NBA Commissioner Adam Silver, left, greets Ben Simmons after announcing him as the top pick by the Philadelphia 76ers during the NBA draft. (Frank Franklin II/AP)

The top two picks might have been common knowledge before the start of this year’s NBA draft, but there was still plenty of drama, a high-profile trade and no shortage of bow ties, flashy suits and glittery shoes on display Thursday night at Barclays Center in Brooklyn.

As the basketball world expected, the Philadelphia 76ers made Ben Simmons, the talented Australian forward who played one season of college ball at LSU, the draft’s top overall pick. The Los Angeles Lakers followed in short order, adding Brandon Ingram, the lanky and talented Duke star, with the second selection.

The draft’s real drama didn’t begin until the Boston Celtics were on the clock with the third pick. Projections focused on a half-dozen different players and possibly a trade, each possibility surely changing the course of the entire draft. The Celtics entertained trade offers up until the final minute and surprised many by selecting 6-foot-7 Cal forward Jaylen Brown.

While trade rumors swirled for weeks, the night’s biggest deal came later in the draft’s opening round, when the Orlando Magic selected Domantas Sabonis and then dealt him to the Oklahoma City Thunder, along with former DeMatha All-Met Victor Oladipo and Ersan Ilyasova, for Serge Ibaka.

The Washington Wizards did not own a first-round pick and were quiet on the trade front.

Analysts didn’t view this year’s rookie class as chock-full of future all-stars — more gambles and projects than sure-fire Day 1 contributors. Just consider: Washington’s Marquese Chriss fouled out of 15 games as a freshman last year and averaged 13.8 points and 5.4 rebounds; he was drafted No. 8 overall Thursday night by the Sacramento Kings.

The top two picks, though, are highly regarded by most analysts and scouts. Simmons was born in Melbourne, Australia, and moved to the United States before his sophomore year of high school. He was widely considered the top recruit in the nation when he committed to LSU. In his lone season of college basketball, the 6-10 Simmons averaged 19.2 points and 11.8 rebounds.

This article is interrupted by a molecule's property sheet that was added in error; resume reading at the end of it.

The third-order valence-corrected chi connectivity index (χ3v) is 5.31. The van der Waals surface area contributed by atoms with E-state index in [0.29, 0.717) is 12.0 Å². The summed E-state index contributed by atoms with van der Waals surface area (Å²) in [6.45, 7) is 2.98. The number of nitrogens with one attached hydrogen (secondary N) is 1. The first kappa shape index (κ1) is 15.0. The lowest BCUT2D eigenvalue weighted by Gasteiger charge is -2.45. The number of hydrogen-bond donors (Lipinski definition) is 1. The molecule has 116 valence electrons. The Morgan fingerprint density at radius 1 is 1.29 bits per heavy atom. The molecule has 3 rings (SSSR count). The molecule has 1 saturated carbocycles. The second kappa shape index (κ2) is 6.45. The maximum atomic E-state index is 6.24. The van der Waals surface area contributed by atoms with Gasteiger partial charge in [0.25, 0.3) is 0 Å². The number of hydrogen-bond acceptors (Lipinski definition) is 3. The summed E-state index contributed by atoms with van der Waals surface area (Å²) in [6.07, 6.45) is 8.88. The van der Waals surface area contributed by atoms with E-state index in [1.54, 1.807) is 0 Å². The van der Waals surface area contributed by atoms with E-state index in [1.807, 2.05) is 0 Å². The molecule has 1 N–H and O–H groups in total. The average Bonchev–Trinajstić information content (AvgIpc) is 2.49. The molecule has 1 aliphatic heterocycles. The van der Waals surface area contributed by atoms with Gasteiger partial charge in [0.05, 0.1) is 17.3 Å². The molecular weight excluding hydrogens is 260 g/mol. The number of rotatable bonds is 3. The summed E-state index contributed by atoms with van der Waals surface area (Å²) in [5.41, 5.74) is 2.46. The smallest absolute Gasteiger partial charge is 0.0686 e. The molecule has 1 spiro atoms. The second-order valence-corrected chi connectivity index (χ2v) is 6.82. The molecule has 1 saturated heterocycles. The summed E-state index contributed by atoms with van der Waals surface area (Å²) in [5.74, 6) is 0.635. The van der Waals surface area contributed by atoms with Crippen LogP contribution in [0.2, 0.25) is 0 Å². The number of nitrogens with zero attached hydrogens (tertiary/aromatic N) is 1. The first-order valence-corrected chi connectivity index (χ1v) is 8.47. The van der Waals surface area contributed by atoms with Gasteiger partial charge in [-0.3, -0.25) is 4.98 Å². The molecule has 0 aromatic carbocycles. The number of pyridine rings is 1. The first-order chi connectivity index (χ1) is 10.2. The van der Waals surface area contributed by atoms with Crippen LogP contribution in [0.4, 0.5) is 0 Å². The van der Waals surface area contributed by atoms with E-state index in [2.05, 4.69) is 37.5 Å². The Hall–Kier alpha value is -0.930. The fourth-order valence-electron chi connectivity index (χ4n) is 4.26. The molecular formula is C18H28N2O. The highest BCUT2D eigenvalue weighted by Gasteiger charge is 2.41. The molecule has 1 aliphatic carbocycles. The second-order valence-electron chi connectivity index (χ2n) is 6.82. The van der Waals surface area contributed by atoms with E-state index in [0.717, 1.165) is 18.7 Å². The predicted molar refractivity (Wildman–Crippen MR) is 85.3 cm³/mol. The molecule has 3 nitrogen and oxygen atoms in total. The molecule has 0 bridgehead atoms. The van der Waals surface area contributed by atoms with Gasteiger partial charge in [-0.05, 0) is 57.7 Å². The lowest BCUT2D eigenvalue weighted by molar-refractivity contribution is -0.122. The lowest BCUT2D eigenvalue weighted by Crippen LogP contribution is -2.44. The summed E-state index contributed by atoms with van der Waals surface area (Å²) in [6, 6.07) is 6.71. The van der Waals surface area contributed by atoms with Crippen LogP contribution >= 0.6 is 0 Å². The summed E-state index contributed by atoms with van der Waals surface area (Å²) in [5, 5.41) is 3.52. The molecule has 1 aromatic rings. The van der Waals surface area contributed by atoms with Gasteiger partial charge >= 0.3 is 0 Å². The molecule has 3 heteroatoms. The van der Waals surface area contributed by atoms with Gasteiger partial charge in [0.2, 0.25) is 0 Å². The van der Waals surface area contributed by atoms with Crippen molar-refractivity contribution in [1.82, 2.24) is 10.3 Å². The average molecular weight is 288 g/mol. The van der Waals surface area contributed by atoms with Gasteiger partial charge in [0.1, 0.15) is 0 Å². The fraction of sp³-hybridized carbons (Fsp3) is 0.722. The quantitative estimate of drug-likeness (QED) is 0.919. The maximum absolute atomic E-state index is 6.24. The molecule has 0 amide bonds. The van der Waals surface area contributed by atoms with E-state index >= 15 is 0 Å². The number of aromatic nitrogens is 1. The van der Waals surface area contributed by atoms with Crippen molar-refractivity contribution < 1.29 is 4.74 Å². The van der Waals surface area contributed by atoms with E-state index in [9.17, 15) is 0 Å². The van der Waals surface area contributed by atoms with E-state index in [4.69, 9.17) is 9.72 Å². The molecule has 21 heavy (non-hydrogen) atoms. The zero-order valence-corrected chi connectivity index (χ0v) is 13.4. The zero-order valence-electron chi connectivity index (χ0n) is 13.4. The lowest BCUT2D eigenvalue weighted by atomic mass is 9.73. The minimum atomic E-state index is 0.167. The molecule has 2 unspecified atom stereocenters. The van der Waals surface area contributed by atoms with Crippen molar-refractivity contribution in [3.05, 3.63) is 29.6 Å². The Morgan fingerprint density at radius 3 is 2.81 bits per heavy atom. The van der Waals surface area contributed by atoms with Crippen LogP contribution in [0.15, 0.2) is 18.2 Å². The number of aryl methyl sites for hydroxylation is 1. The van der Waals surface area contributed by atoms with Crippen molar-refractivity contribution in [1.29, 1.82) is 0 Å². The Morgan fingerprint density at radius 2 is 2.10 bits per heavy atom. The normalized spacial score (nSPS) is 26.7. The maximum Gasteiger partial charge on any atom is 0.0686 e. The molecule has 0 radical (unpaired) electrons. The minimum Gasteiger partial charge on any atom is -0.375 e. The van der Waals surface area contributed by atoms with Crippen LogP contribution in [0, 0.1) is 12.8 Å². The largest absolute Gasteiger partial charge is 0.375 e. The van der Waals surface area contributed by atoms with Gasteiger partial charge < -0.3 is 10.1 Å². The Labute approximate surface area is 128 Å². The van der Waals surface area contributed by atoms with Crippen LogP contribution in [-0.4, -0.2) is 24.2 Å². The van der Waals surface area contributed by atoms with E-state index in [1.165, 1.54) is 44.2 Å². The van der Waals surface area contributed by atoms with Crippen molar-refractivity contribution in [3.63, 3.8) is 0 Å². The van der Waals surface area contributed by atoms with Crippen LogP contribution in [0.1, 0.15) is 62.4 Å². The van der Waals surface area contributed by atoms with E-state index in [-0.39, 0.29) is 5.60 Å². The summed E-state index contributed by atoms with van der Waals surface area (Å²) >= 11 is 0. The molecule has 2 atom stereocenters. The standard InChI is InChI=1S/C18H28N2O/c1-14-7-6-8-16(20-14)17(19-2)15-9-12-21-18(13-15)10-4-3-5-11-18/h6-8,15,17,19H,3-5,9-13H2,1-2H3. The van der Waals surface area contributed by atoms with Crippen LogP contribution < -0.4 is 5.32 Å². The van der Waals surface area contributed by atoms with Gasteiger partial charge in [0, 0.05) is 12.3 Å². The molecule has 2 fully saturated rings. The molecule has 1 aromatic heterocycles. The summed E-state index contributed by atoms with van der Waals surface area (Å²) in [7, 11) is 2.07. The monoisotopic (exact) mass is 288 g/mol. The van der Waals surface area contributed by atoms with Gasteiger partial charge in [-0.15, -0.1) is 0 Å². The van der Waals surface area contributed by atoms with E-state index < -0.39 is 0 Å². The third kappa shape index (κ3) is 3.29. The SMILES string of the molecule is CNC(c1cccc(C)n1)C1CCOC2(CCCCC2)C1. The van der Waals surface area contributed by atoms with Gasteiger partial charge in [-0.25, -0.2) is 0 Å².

“It honestly feels like all this pressure just has hopped off me,” the Southeastern Conference’s freshman of the year told reporters Thursday night in New York. “Now I can relax.”

The 76ers had the top pick for the first time since they drafted Allen Iverson first overall in 1996. They have been patiently executing a slowly revealing plan and have drafted among the top three selections for three straight seasons.

Ingram averaged 17.3 pounds and 6.8 rebounds last season for the Blue Devils, earning the ACC’s rookie of the year honors. Long and lanky, he looks like the last couple of noodles lingering in an empty bowl. The Lakers, just a couple of days into Luke Walton’s tenure as coach, hope they laid an important cornerstone for the post-Kobe Bryant era.

“You kind of feel pressure, but it’s a good pressure, of course,” Ingram said Thursday night.

Rounding out the top 10: The Phoenix Suns selected 18-year old Dragan Bender, the 7-foot-1, 220-pound Croatian, with the fourth overall pick; the Minnesota Timberwolves took point guard Kris Dunn from Providence; the New Orleans Pelicans drafted Oklahoma guard Buddy Hield at No. 6; the Denver Nuggets took Kentucky guard Jamal Murray; the Kings drafted Chriss and traded him to the Phoenix Suns; the Toronto Raptors took Austrian center Jakob Poeltl out of Utah with the ninth pick; and the Milwaukee Bucks drafted Thon Maker, the 7-foot-1 player who was born in the South Sudan, grew up in Australia and played his high school ball in the United States and Canada.

Freshmen accounted for the top three picks Thursday. While the draft recently has been a showcase for teenagers and collegiate one-and-dones, this year’s event featured six four-year college players who heard their names called in the first round. Dunn, who left Providence following his redshirt junior campaign, and Hield, the Oklahoma sharpshooter, were the only players among the top-15 selections who will take a college degree into the NBA. Baylor’s Taurean Prince (No. 12, Atlanta Hawks), Michigan State’s Denzel Valentine (No. 14, Chicago Bulls), Michigan’s Caris LeVert (No. 20, Brooklyn Nets) and North Carolina’s Brice Johnson (No. 25, Los Angeles Clippers) also were selected in the first round.

Many eyes Thursday focused on the Celtics, who already feature a playoff-caliber roster and spent days hunting for impact veterans on the trade market. They had stockpiled a total of eight picks entering the night, more than any other team since the draft was reduced to two rounds 27 years ago. After nabbing Brown, the Celtics selected Guerschon Yabusele from France with the 16th overall pick and Ante Zizic from Croatia with the 23rd selection. Later, the Celtics traded away two of their second-round picks for a 2019 first-rounder.

Fourteen of the 30 first-round picks were born outside of the United States.

A handful of players with area ties heard their names called in the second round, led by Virginia’s Malcolm Brogdon, the ACC’s player of the year, who was selected with the 36th overall pick by the Milwaukee Bucks.

Maryland’s Diamond Stone was once projected as a lottery pick and left school after just one year, but he didn’t come off the board until the 40th overall pick, where the Pelicans selected him and shipped him to the Clippers. His Terrapins teammate Jake Layman was selected by Orlando at 47 and traded to the Portland Trail Blazers.

With the 37th pick, the Houston Rockets picked up Chinanu Onuaku, a former All-Met player from Riverdale Baptist who played two seasons at Louisville.